I keep hearing people complain about not understanding Luthor's plan or Luthor's motivations. To me it was very clear. Luthor had a crippling fear of authoritarians (because of his father's background growing up under an authoritarian regime in East Germany, and then because of his father's abuse of the younger Luthor when he came to the U.S.). Unlike most people, though, who would seek to topple authoritarians by fighting for a more egalitarian, democratic society, Luthor (and Luthor Sr., for that matter) fought authoritarianism by becoming authoritarians themselves. As the richest man in Metropolis, Luthor was able to be a benign authoritarian (since he had no real threats to his dominance), but once Superman showed up he felt legitimately threatened by someone who was clearly more powerful than he was and who could wipe out his entire empire if he so chose (he was also fearful because, as the files on his computer showed, Superman wasn't the only meta-human out there with the potential to take over the world).

And so, to avoid that possibility, he devised a three-part plan to destroy Superman (find Kryptonite; manipulate Bruce Wayne's fears of the Superman; create Doomsday). All three parts of the plan were designed to work on their own but also acted as fail safes if any one part didn't work OR could work in concert with each other (e.g., Luthor probably intended to use the Kryptonite himself but when Batman stole it it actually made the second part of the plan stronger; if Doomsday monster had to be used, Kryptonite reserves could be used to neutralize Doomsday once it killed Superman (it was never explicitly revealed that Batman stole ALL of the Kryptonite from LexCorp--there could have been hidden reserves that Luthor kept as a fail safe to be used against Doomsday if necessary)).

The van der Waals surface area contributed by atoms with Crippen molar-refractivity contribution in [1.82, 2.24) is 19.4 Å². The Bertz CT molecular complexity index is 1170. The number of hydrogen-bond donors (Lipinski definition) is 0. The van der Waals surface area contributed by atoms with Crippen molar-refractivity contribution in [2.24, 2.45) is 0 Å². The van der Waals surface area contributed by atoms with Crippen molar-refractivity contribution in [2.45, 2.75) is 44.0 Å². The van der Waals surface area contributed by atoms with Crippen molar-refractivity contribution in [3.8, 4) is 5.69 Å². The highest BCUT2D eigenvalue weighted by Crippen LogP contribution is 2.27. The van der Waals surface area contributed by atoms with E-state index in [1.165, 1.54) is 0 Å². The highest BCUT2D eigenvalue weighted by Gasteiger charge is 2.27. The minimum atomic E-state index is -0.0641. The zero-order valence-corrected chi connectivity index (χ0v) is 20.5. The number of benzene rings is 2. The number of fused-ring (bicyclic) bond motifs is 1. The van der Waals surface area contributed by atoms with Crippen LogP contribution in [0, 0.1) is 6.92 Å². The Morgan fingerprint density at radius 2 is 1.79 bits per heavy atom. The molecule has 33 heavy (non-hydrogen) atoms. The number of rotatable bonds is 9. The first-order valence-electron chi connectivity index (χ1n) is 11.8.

Unlike a lot of people online, I don't think Luthor was being manipulated by Darkseid. I think his enigmatic ramblings at the end of the film were the result of him having been exposed to who Darkseid is via the Kryptonian archives in the ship (containing entries on 100,000 worlds as the film states) and/or having been visited by an emissary of Apokolips just prior to being apprehended by the police (as the recently released deleted scene suggests). Either one of these things likely caused his mind to snap at the end (he was already clearly suffering from some mental illness earlier on in the film).

Daniel

Unknown said...

I also think the film was a pretty explicit political commentary on our country's reaction to the Obama presidency. In this film (as well as "Man of Steel" to a lesser extent), Superman is a proxy for Barack Obama. Just as half of the country in real life admire the president for doing what they see as genuinely heroic acts (saving the economy from total collapse; providing life saving health care to millions of people), others see these same acts as a dangerous betrayal of what they deem the defining values of the country (rugged individualism). If Barack Obama can be demonized as the anti-Christ and burned in effigy by his detractors for what are essentially bureaucratic reforms, it doesn't take a leap of faith to imagine (as "BvS" does) that if an alien with god-like powers were to actually show up in the real world, some people would celebrate him as a savior while others would be literally calling for his head. The central point of this film is to explore how that would play out. Using science fiction to probe and comment upon the issues of the day is as old as the genre itself.

All of this is admittedly very complex, but I don't think it's unnecessarily complicated or difficult to understand. If you're paying attention to the movie it's all very clearly spelled out. You just need to keep track of all the moving pieces. One may not LIKE it, but that doesn't delegitimize it as valid approach to take with these characters, nor does it mean that it was poorly done. Because, like I said, it's all very clearly spelled out on the screen. And again, I personally find this approach much more interesting than your typical Marvel film which, despite their charms (I actually enjoy most of Marvel's movies), are really more about spectacle and glib one-liners (which also is an entirely valid approach to this material).